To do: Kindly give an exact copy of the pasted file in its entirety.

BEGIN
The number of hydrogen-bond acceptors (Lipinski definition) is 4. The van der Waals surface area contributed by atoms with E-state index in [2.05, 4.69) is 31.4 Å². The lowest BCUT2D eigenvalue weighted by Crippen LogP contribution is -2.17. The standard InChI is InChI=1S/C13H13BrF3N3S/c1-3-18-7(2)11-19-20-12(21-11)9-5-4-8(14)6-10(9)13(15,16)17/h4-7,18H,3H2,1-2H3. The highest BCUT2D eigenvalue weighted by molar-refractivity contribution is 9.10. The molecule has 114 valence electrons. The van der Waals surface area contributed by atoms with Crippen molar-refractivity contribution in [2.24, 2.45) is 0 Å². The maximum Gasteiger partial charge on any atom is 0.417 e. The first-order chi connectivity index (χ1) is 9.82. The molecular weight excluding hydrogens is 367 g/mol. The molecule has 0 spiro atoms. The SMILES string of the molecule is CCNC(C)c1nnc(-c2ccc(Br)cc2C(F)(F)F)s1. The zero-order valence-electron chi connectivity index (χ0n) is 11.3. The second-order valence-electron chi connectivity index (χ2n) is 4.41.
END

The number of hydrogen-bond acceptors (Lipinski definition) is 4. The van der Waals surface area contributed by atoms with E-state index in [2.05, 4.69) is 31.4 Å². The lowest BCUT2D eigenvalue weighted by Crippen LogP contribution is -2.17. The standard InChI is InChI=1S/C13H13BrF3N3S/c1-3-18-7(2)11-19-20-12(21-11)9-5-4-8(14)6-10(9)13(15,16)17/h4-7,18H,3H2,1-2H3. The highest BCUT2D eigenvalue weighted by molar-refractivity contribution is 9.10. The molecule has 114 valence electrons. The van der Waals surface area contributed by atoms with Crippen molar-refractivity contribution in [2.24, 2.45) is 0 Å². The maximum Gasteiger partial charge on any atom is 0.417 e. The first-order chi connectivity index (χ1) is 9.82. The molecular weight excluding hydrogens is 367 g/mol. The molecule has 0 spiro atoms. The SMILES string of the molecule is CCNC(C)c1nnc(-c2ccc(Br)cc2C(F)(F)F)s1. The zero-order valence-electron chi connectivity index (χ0n) is 11.3. The second-order valence-electron chi connectivity index (χ2n) is 4.41.